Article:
That's why Barry Trotz, David Poile, and the rest of the Predators organization need to change their tune. Stop selling Nashville as a suburb and start selling it as a stage. Nashville needs to be a place players come to challenge for the Stanley Cup every year, with private schools and income taxes being small things that tip the scale against Detroit, not major selling points.
Of course, Poile has intimated as much: that such a sea change in the Predators goal and commitment to winning is coming. But seeing is believing, at least for the people who really need to believe, if the whole thing is going to work:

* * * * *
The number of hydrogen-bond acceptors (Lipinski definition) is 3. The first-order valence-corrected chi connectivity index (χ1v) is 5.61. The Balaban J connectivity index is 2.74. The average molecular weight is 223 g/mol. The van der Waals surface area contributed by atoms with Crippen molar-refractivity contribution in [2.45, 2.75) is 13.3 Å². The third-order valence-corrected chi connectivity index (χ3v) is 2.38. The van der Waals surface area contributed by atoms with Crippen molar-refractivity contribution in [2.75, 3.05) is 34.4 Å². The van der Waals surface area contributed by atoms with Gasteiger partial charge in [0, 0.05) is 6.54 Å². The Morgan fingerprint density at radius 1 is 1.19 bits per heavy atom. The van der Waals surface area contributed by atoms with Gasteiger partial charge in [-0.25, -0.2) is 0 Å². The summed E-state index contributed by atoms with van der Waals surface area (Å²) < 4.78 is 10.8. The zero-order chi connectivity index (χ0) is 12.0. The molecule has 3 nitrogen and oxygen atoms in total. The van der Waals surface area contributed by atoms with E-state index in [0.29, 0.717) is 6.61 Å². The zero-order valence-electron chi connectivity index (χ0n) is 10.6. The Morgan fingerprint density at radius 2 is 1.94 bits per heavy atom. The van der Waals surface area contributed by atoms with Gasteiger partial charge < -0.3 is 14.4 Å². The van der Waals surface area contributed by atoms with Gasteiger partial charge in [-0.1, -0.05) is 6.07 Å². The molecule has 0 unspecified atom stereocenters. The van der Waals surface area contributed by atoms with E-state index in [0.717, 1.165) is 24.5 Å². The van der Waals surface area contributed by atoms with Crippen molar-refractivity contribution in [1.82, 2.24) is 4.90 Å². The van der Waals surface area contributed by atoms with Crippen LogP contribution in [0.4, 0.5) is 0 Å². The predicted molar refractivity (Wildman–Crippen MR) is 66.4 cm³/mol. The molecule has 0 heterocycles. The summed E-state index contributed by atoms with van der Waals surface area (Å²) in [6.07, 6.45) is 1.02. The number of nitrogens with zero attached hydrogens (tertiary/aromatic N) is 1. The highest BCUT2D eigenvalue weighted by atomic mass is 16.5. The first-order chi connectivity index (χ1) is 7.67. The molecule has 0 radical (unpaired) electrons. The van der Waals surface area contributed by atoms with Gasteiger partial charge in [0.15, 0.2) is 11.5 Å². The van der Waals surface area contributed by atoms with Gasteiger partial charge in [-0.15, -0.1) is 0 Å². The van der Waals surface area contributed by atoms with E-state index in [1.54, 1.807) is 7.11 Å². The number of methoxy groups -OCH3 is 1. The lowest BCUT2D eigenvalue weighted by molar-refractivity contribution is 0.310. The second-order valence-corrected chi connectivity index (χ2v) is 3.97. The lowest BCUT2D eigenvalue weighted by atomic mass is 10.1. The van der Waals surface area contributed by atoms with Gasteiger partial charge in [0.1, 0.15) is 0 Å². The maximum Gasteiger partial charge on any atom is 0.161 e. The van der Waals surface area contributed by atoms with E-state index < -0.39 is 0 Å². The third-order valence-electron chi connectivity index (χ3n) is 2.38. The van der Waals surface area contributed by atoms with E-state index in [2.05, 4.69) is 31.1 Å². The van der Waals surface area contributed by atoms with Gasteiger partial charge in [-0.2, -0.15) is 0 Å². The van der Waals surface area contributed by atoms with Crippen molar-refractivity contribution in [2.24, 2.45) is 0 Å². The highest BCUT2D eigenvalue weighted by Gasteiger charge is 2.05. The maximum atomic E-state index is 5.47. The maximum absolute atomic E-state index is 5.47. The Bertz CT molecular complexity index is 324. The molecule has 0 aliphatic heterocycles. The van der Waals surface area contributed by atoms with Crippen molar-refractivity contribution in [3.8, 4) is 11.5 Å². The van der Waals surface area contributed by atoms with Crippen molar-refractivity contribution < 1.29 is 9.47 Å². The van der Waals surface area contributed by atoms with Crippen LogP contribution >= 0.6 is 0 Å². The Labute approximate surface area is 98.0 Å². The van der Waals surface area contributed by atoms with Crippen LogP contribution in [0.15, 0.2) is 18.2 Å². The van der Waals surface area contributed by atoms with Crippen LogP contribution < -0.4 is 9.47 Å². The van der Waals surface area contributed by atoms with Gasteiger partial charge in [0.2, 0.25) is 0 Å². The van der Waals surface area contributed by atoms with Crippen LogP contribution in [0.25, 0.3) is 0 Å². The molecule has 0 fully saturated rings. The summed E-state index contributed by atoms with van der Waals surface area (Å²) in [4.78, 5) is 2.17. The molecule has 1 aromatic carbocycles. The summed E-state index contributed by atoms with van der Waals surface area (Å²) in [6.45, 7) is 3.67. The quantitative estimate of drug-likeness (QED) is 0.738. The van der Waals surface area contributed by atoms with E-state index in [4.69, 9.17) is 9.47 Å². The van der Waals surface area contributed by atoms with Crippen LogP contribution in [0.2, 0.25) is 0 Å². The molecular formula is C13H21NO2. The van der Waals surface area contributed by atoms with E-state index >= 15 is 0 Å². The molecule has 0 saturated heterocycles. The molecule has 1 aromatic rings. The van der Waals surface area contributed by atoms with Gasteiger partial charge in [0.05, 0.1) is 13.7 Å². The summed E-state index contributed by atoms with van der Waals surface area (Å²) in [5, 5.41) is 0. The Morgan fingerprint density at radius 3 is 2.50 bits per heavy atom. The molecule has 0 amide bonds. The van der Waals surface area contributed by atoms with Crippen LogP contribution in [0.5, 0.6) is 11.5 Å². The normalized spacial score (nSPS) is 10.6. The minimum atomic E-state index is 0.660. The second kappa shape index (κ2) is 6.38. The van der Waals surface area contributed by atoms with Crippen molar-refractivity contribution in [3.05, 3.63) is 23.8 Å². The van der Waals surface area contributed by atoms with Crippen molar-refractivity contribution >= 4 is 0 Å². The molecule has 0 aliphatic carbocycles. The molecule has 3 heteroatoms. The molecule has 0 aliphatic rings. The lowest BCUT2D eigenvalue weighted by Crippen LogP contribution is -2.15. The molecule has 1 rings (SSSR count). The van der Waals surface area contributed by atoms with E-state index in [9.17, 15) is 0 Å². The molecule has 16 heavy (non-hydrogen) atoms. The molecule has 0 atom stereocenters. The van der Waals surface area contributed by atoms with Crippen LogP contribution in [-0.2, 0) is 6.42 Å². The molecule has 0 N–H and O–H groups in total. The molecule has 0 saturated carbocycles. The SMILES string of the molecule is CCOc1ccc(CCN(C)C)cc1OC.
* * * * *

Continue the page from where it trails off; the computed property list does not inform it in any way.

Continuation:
"I think that's the hardest part, you look at the past and seeing guys go through your team like Forsberg, Timonen, Hartnell -- you go down the list, all you see is guys leaving. You want to believe him [Poile], they've got the right things in mind. If they say they're going to do it [increase payroll], then they should do it and we've got to trust them." --Shea Weber
Sure, the Predators look good now, fifth in the Western Conference. But let's be real: the Predators are still a hard-working team with a great goalie--the same formula as always--a formula that, frankly, hasn't won crap. And a commitment to winning means, for Ryan Suter and Shea Weber, a monetary investment. The kind of money that says, "after you two get raises, we're still going to spend that extra $10 million to get you help." Why would a premier athlete take a hometown discount, just to see the savings pocketed by an already wealthy group of owners?